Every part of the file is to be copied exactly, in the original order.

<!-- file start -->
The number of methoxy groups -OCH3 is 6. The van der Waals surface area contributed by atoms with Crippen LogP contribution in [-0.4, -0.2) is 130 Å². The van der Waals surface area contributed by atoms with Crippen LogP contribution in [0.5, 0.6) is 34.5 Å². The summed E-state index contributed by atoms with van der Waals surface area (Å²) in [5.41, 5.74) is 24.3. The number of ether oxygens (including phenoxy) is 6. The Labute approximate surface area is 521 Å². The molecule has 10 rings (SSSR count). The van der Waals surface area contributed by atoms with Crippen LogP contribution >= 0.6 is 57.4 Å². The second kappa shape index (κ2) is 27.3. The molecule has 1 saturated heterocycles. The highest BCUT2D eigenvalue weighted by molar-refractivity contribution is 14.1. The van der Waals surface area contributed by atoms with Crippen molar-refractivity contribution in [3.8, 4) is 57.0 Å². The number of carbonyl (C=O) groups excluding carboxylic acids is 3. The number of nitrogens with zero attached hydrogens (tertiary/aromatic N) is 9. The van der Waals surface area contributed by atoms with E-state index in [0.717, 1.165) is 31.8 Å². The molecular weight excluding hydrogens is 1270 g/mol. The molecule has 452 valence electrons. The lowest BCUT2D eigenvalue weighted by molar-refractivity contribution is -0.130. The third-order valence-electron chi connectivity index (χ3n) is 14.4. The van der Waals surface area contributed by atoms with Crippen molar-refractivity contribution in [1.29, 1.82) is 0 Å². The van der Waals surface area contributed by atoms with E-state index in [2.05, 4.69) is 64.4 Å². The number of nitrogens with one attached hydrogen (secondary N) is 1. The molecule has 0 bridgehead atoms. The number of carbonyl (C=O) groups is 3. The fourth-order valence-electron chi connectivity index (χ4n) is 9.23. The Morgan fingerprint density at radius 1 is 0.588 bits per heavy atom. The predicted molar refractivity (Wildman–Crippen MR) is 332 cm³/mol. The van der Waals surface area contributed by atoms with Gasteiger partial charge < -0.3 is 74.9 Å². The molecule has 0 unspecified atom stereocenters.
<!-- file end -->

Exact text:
The number of methoxy groups -OCH3 is 6. The van der Waals surface area contributed by atoms with Crippen LogP contribution in [-0.4, -0.2) is 130 Å². The van der Waals surface area contributed by atoms with Crippen LogP contribution in [0.5, 0.6) is 34.5 Å². The summed E-state index contributed by atoms with van der Waals surface area (Å²) in [5.41, 5.74) is 24.3. The number of ether oxygens (including phenoxy) is 6. The Labute approximate surface area is 521 Å². The molecule has 10 rings (SSSR count). The van der Waals surface area contributed by atoms with Crippen LogP contribution >= 0.6 is 57.4 Å². The second kappa shape index (κ2) is 27.3. The molecule has 1 saturated heterocycles. The highest BCUT2D eigenvalue weighted by molar-refractivity contribution is 14.1. The van der Waals surface area contributed by atoms with Crippen molar-refractivity contribution in [3.8, 4) is 57.0 Å². The number of carbonyl (C=O) groups excluding carboxylic acids is 3. The number of nitrogens with zero attached hydrogens (tertiary/aromatic N) is 9. The van der Waals surface area contributed by atoms with E-state index in [0.717, 1.165) is 31.8 Å². The molecular weight excluding hydrogens is 1270 g/mol. The molecule has 452 valence electrons. The lowest BCUT2D eigenvalue weighted by molar-refractivity contribution is -0.130. The third-order valence-electron chi connectivity index (χ3n) is 14.4. The van der Waals surface area contributed by atoms with Crippen molar-refractivity contribution in [1.29, 1.82) is 0 Å². The van der Waals surface area contributed by atoms with E-state index in [2.05, 4.69) is 64.4 Å². The number of nitrogens with one attached hydrogen (secondary N) is 1. The molecule has 0 bridgehead atoms. The number of carbonyl (C=O) groups is 3. The fourth-order valence-electron chi connectivity index (χ4n) is 9.23. The Morgan fingerprint density at radius 1 is 0.588 bits per heavy atom. The predicted molar refractivity (Wildman–Crippen MR) is 332 cm³/mol. The van der Waals surface area contributed by atoms with Gasteiger partial charge < -0.3 is 74.9 Å². The molecule has 0 unspecified atom stereocenters.